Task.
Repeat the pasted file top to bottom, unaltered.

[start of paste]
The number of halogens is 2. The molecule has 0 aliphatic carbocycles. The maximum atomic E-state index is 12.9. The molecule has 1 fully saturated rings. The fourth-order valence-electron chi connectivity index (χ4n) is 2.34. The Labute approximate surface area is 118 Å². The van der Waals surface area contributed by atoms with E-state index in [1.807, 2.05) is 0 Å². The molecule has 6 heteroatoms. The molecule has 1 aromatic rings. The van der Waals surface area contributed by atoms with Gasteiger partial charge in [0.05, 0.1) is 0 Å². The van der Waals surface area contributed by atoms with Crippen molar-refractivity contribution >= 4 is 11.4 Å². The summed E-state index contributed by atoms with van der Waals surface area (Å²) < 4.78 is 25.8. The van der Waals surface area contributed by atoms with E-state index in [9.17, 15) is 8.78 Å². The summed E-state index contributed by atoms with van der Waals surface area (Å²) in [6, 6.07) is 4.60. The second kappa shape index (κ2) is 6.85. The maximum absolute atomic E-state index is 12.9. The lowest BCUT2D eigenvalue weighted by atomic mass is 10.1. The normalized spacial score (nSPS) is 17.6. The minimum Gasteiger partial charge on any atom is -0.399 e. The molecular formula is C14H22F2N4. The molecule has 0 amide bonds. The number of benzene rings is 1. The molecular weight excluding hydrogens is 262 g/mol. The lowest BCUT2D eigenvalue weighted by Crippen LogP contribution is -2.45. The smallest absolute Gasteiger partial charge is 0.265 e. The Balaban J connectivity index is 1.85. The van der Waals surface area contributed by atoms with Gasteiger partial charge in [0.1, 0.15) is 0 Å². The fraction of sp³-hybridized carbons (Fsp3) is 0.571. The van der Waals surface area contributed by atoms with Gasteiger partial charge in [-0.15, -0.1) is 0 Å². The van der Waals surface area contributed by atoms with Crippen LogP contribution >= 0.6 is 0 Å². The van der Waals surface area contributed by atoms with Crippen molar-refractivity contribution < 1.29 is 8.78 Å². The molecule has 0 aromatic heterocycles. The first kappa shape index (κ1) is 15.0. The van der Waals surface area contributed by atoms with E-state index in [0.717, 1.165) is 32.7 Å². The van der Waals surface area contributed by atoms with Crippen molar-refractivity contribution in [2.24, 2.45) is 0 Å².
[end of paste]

The number of halogens is 2. The molecule has 0 aliphatic carbocycles. The maximum atomic E-state index is 12.9. The molecule has 1 fully saturated rings. The fourth-order valence-electron chi connectivity index (χ4n) is 2.34. The Labute approximate surface area is 118 Å². The van der Waals surface area contributed by atoms with E-state index in [1.807, 2.05) is 0 Å². The molecule has 6 heteroatoms. The molecule has 1 aromatic rings. The van der Waals surface area contributed by atoms with Gasteiger partial charge in [0.05, 0.1) is 0 Å². The van der Waals surface area contributed by atoms with Crippen molar-refractivity contribution >= 4 is 11.4 Å². The summed E-state index contributed by atoms with van der Waals surface area (Å²) < 4.78 is 25.8. The van der Waals surface area contributed by atoms with E-state index in [9.17, 15) is 8.78 Å². The summed E-state index contributed by atoms with van der Waals surface area (Å²) in [6, 6.07) is 4.60. The second kappa shape index (κ2) is 6.85. The maximum absolute atomic E-state index is 12.9. The lowest BCUT2D eigenvalue weighted by atomic mass is 10.1. The normalized spacial score (nSPS) is 17.6. The minimum Gasteiger partial charge on any atom is -0.399 e. The molecular formula is C14H22F2N4. The molecule has 0 amide bonds. The number of benzene rings is 1. The molecular weight excluding hydrogens is 262 g/mol. The lowest BCUT2D eigenvalue weighted by Crippen LogP contribution is -2.45. The smallest absolute Gasteiger partial charge is 0.265 e. The Balaban J connectivity index is 1.85. The van der Waals surface area contributed by atoms with Gasteiger partial charge in [0.1, 0.15) is 0 Å². The fraction of sp³-hybridized carbons (Fsp3) is 0.571. The van der Waals surface area contributed by atoms with Gasteiger partial charge in [-0.15, -0.1) is 0 Å². The van der Waals surface area contributed by atoms with Crippen LogP contribution >= 0.6 is 0 Å². The van der Waals surface area contributed by atoms with Crippen molar-refractivity contribution < 1.29 is 8.78 Å². The molecule has 0 aromatic heterocycles. The first kappa shape index (κ1) is 15.0. The van der Waals surface area contributed by atoms with E-state index in [0.717, 1.165) is 32.7 Å². The van der Waals surface area contributed by atoms with Crippen molar-refractivity contribution in [2.24, 2.45) is 0 Å².